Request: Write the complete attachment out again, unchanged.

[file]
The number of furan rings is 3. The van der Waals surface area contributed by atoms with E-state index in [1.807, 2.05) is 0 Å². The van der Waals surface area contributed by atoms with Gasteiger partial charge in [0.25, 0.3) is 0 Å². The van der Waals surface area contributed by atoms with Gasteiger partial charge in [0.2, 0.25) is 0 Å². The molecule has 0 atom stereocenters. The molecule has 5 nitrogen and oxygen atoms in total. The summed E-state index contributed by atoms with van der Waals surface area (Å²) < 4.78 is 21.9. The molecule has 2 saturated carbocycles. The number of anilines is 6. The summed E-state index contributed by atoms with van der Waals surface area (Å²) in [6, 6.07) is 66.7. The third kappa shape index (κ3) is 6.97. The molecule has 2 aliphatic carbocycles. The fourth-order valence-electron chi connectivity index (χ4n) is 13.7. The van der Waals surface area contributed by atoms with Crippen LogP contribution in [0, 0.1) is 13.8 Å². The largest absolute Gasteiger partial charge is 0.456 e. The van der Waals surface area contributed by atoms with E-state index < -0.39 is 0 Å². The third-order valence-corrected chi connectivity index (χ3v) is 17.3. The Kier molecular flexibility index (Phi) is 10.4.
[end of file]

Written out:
The number of furan rings is 3. The van der Waals surface area contributed by atoms with E-state index in [1.807, 2.05) is 0 Å². The van der Waals surface area contributed by atoms with Gasteiger partial charge in [0.25, 0.3) is 0 Å². The van der Waals surface area contributed by atoms with Gasteiger partial charge in [0.2, 0.25) is 0 Å². The molecule has 0 atom stereocenters. The molecule has 5 nitrogen and oxygen atoms in total. The summed E-state index contributed by atoms with van der Waals surface area (Å²) < 4.78 is 21.9. The molecule has 2 saturated carbocycles. The number of anilines is 6. The summed E-state index contributed by atoms with van der Waals surface area (Å²) in [6, 6.07) is 66.7. The third kappa shape index (κ3) is 6.97. The molecule has 2 aliphatic carbocycles. The fourth-order valence-electron chi connectivity index (χ4n) is 13.7. The van der Waals surface area contributed by atoms with Crippen LogP contribution in [0, 0.1) is 13.8 Å². The largest absolute Gasteiger partial charge is 0.456 e. The van der Waals surface area contributed by atoms with E-state index < -0.39 is 0 Å². The third-order valence-corrected chi connectivity index (χ3v) is 17.3. The Kier molecular flexibility index (Phi) is 10.4.